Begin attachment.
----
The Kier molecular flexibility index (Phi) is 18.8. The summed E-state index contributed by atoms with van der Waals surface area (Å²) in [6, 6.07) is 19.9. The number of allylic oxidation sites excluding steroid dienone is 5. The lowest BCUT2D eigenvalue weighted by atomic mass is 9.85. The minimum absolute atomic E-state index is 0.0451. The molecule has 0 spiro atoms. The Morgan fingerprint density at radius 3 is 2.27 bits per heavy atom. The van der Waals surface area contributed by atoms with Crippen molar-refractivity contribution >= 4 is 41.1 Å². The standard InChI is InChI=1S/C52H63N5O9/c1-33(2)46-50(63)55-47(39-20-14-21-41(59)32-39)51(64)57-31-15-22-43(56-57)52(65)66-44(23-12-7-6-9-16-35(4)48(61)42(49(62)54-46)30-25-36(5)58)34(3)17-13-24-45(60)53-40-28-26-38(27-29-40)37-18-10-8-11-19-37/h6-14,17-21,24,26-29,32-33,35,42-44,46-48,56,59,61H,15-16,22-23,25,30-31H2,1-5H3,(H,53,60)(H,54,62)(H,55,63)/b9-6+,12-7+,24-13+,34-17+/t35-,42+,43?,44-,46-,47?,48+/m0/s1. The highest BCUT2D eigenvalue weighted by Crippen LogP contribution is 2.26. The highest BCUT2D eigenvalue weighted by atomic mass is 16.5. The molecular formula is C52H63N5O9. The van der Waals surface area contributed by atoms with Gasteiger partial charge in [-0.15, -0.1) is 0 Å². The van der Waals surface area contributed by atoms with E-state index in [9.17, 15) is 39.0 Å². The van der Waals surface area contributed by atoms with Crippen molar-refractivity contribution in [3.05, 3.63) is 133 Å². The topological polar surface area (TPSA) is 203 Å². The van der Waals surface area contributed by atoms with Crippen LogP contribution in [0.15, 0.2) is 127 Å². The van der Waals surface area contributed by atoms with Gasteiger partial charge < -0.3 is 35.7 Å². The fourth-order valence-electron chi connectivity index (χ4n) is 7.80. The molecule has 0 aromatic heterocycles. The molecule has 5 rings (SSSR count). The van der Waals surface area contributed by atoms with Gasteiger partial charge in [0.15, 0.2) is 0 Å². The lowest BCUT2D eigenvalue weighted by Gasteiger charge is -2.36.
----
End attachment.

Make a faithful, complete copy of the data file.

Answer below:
The Kier molecular flexibility index (Phi) is 18.8. The summed E-state index contributed by atoms with van der Waals surface area (Å²) in [6, 6.07) is 19.9. The number of allylic oxidation sites excluding steroid dienone is 5. The lowest BCUT2D eigenvalue weighted by atomic mass is 9.85. The minimum absolute atomic E-state index is 0.0451. The molecule has 0 spiro atoms. The Morgan fingerprint density at radius 3 is 2.27 bits per heavy atom. The van der Waals surface area contributed by atoms with Crippen molar-refractivity contribution >= 4 is 41.1 Å². The standard InChI is InChI=1S/C52H63N5O9/c1-33(2)46-50(63)55-47(39-20-14-21-41(59)32-39)51(64)57-31-15-22-43(56-57)52(65)66-44(23-12-7-6-9-16-35(4)48(61)42(49(62)54-46)30-25-36(5)58)34(3)17-13-24-45(60)53-40-28-26-38(27-29-40)37-18-10-8-11-19-37/h6-14,17-21,24,26-29,32-33,35,42-44,46-48,56,59,61H,15-16,22-23,25,30-31H2,1-5H3,(H,53,60)(H,54,62)(H,55,63)/b9-6+,12-7+,24-13+,34-17+/t35-,42+,43?,44-,46-,47?,48+/m0/s1. The highest BCUT2D eigenvalue weighted by Crippen LogP contribution is 2.26. The highest BCUT2D eigenvalue weighted by atomic mass is 16.5. The molecular formula is C52H63N5O9. The van der Waals surface area contributed by atoms with Gasteiger partial charge in [-0.15, -0.1) is 0 Å². The van der Waals surface area contributed by atoms with E-state index in [9.17, 15) is 39.0 Å². The van der Waals surface area contributed by atoms with Crippen molar-refractivity contribution in [3.05, 3.63) is 133 Å². The topological polar surface area (TPSA) is 203 Å². The van der Waals surface area contributed by atoms with Crippen LogP contribution in [0.15, 0.2) is 127 Å². The van der Waals surface area contributed by atoms with Gasteiger partial charge < -0.3 is 35.7 Å². The fourth-order valence-electron chi connectivity index (χ4n) is 7.80. The molecule has 0 aromatic heterocycles. The molecule has 5 rings (SSSR count). The van der Waals surface area contributed by atoms with Gasteiger partial charge in [0.15, 0.2) is 0 Å². The lowest BCUT2D eigenvalue weighted by Gasteiger charge is -2.36.